RIAA's Losing Gamble: Spends $63M For Copyright Suits

The Recording Industry Association of America previously said that suing people who shared music on peer-to-peer networks was an unprofitable endeavor. But it wasn't clear until this week just how big the RIAA's losses were.

Turns out, the RIAA paid more than $16 million in legal fees in 2008, but recouped only around $400,000 from copyright infringers, according to an analysis by defense attorney Ray Beckerman.

And that's not all. In 2006 and 2007 the RIAA spent more than $40 million in legal fees and more than $7 million in investigations, to garner a total of around $1 million.

Numbers like that surely played a big role in the RIAA's decision to stop suing individual, noncommercial file-sharers.

Of course, not all of the legal fees devoted to fighting copyright infringement were spent litigating against file-sharers. The RIAA has brought other cases, like a lawsuit against LimeWire -- which the RIAA won in May.



Still, suing at least 18,000 file-sharers between 2003 and 2008 obviously took a toll on the organization's finances.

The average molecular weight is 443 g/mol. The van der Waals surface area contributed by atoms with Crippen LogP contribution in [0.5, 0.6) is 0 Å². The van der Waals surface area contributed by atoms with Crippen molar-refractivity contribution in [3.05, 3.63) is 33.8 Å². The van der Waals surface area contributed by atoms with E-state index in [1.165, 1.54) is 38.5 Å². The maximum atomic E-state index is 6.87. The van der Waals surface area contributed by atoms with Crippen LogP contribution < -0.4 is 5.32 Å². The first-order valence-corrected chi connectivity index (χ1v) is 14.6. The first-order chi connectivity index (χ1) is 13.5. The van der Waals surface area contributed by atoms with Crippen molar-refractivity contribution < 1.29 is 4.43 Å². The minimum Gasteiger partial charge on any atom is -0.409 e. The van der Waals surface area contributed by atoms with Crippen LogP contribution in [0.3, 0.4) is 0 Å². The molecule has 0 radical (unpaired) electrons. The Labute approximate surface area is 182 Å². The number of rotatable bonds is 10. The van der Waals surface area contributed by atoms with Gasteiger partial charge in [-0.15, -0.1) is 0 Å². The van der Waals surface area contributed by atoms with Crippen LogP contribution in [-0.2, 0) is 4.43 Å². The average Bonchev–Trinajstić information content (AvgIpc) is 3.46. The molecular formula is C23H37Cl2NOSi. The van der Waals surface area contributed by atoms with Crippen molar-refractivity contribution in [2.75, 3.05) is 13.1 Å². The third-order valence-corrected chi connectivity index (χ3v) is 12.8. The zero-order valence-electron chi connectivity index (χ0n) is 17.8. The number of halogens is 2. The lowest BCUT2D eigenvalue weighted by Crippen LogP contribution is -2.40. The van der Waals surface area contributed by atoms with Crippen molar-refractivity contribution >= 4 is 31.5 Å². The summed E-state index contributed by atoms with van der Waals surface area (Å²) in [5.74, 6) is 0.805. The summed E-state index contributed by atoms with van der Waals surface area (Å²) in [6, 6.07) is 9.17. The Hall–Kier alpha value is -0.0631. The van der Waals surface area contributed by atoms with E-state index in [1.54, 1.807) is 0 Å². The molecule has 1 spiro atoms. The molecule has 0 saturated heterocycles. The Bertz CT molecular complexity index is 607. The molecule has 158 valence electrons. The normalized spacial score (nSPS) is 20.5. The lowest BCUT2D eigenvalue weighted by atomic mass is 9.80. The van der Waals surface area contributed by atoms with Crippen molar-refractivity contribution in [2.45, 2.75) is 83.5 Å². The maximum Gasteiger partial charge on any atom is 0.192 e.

And, even though the RIAA is no longer bringing new cases, the group is certain to incur yet more fees litigating the cases still in progress -- such as the lawsuits against Jammie Thomas-Rasset and Joel Tenenbaum.

Even though the RIAA prevailed in both cases, neither is anywhere close to over. Judges in both cases found the damage awards assessed by juries too high.

The judge presiding over the Thomas-Rasset case slashed damages for sharing 23 tracks from $1.92 million to $54,000. But the RIAA rejected that decision, and the case is now slated for a third trial just on the question of how much Thomas-Rasset should pay.

As for Tenenbaum, a federal judge in Boston just ruled that the $675,000 in damages assessed by the jury are unconstitutionally excessive because the amount is "wholly out of proportion with the government's legitimate interests in compensating the plaintiffs and deterring unlawful file-sharing."

The RIAA has already vowed to appeal that decision.

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